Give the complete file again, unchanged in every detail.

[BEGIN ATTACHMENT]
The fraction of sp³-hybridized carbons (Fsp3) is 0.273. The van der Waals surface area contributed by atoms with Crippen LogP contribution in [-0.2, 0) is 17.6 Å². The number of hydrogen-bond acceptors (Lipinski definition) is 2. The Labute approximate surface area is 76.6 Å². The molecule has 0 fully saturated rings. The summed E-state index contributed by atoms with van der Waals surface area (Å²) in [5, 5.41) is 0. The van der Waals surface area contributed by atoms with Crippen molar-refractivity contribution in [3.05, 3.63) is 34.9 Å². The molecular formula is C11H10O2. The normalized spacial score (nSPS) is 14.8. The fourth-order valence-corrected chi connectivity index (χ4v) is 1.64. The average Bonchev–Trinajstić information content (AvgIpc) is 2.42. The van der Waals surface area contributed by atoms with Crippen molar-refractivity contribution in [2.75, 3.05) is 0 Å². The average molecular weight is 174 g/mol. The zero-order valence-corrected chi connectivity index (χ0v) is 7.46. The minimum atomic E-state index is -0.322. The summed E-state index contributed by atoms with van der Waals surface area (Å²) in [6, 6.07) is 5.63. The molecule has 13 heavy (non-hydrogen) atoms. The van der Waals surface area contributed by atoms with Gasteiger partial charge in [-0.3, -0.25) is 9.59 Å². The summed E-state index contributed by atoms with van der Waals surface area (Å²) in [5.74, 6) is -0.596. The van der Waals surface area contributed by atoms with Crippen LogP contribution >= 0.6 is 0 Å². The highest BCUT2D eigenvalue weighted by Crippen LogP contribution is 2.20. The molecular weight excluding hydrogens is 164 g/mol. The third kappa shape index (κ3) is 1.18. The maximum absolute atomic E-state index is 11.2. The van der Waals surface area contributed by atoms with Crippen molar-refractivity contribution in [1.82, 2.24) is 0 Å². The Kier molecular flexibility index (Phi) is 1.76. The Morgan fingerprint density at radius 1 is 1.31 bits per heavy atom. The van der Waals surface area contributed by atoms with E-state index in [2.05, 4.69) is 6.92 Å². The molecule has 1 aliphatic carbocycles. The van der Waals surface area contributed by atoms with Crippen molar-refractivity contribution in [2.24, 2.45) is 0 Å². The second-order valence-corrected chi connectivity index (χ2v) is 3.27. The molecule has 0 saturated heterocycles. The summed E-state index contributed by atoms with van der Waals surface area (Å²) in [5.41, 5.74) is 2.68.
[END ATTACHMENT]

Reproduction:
The fraction of sp³-hybridized carbons (Fsp3) is 0.273. The van der Waals surface area contributed by atoms with Crippen LogP contribution in [-0.2, 0) is 17.6 Å². The number of hydrogen-bond acceptors (Lipinski definition) is 2. The Labute approximate surface area is 76.6 Å². The molecule has 0 fully saturated rings. The summed E-state index contributed by atoms with van der Waals surface area (Å²) in [5, 5.41) is 0. The van der Waals surface area contributed by atoms with Crippen molar-refractivity contribution in [3.05, 3.63) is 34.9 Å². The molecular formula is C11H10O2. The normalized spacial score (nSPS) is 14.8. The fourth-order valence-corrected chi connectivity index (χ4v) is 1.64. The average Bonchev–Trinajstić information content (AvgIpc) is 2.42. The van der Waals surface area contributed by atoms with Crippen molar-refractivity contribution in [2.75, 3.05) is 0 Å². The average molecular weight is 174 g/mol. The zero-order valence-corrected chi connectivity index (χ0v) is 7.46. The minimum atomic E-state index is -0.322. The summed E-state index contributed by atoms with van der Waals surface area (Å²) in [6, 6.07) is 5.63. The molecule has 13 heavy (non-hydrogen) atoms. The van der Waals surface area contributed by atoms with Gasteiger partial charge in [-0.3, -0.25) is 9.59 Å². The summed E-state index contributed by atoms with van der Waals surface area (Å²) in [5.74, 6) is -0.596. The van der Waals surface area contributed by atoms with Crippen LogP contribution >= 0.6 is 0 Å². The highest BCUT2D eigenvalue weighted by Crippen LogP contribution is 2.20. The molecular weight excluding hydrogens is 164 g/mol. The third kappa shape index (κ3) is 1.18. The maximum absolute atomic E-state index is 11.2. The van der Waals surface area contributed by atoms with Crippen molar-refractivity contribution in [1.82, 2.24) is 0 Å². The Kier molecular flexibility index (Phi) is 1.76. The Morgan fingerprint density at radius 1 is 1.31 bits per heavy atom. The van der Waals surface area contributed by atoms with E-state index in [2.05, 4.69) is 6.92 Å². The molecule has 1 aliphatic carbocycles. The van der Waals surface area contributed by atoms with Crippen molar-refractivity contribution in [2.24, 2.45) is 0 Å². The second-order valence-corrected chi connectivity index (χ2v) is 3.27. The molecule has 0 saturated heterocycles. The summed E-state index contributed by atoms with van der Waals surface area (Å²) in [5.41, 5.74) is 2.68.